Monday, March 20, 2017

What We Accept As Normal Is Just Crazy

Imagine we know this guy. But he's got some problems. Everyone is aware of this guy and his problems. And like most guys who have problems, this guy's problems become other people's problems. 

Maybe we didn't care to do anything about this guy when his problems were just his problems, but now that his problems are everyone's problems, we agree something has to be done. 

So we do something. 

We problem solve. We attempt solutions. But let's assume none of our solutions work. As crazy as it sounds, we might stop attempting solutions. 


In the Gospel of Mark, we read about Jesus and His guys coming across just such a scenario.

So they arrived at the other side of the lake, in the region of the Gerasenes. When Jesus climbed out of the boat, a man possessed by an evil spirit came out from the tombs to meet him. This man lived in the burial caves and could no longer be restrained, even with a chain. Whenever he was put into chains and shackles—as he often was—he snapped the chains from his wrists and smashed the shackles. No one was strong enough to subdue him. Day and night he wandered among the burial caves and in the hills, howling and cutting himself with sharp stones.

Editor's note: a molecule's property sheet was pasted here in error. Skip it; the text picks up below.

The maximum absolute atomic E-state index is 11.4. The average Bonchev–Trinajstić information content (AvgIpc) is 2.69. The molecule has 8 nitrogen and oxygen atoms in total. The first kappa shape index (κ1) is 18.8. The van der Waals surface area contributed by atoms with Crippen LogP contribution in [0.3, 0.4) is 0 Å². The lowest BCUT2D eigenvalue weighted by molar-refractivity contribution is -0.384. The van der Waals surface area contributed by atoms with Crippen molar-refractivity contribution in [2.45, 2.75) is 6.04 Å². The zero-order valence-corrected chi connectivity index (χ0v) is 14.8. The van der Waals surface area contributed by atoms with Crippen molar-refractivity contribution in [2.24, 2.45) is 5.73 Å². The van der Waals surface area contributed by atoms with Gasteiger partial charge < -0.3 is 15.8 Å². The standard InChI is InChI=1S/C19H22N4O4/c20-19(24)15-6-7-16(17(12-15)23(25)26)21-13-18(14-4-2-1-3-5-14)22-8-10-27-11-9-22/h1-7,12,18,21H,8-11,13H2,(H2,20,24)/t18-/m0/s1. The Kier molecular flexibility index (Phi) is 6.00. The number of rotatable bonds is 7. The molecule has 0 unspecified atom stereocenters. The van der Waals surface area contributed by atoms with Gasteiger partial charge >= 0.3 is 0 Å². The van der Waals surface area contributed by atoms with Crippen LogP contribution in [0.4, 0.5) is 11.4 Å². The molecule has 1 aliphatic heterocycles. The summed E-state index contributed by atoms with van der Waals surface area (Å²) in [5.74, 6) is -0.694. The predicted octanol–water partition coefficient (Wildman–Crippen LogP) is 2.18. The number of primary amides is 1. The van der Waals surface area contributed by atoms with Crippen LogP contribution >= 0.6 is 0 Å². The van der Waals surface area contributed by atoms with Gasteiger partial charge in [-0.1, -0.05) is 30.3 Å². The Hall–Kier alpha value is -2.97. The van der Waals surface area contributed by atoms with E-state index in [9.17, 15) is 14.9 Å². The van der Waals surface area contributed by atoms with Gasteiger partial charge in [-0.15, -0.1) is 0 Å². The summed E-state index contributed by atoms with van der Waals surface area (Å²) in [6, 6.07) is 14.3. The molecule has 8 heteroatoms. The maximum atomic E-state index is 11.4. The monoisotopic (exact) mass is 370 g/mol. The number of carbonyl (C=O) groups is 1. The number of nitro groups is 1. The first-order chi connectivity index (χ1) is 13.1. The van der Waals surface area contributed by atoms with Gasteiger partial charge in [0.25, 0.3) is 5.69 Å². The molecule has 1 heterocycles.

~Mark 5:1-6

The man possessed could not be controlled but still bowed down to Jesus without Jesus even commanding it. The presence of Jesus demands our respect. It is also interesting that this demon begged in the name of God.

So Jesus does His thing and casts out the demons. (That's right, this guy was dealing with multiple demons. Yikes!

I might not even be all that surprised by anything in this story just yet. After all, the people did try to solve this issue. And when things start getting messed up in the spiritual realm, I understand it's going to take Jesus to bring a solution. But towards the end of this story, we get another glimpse into how people respond to Jesus.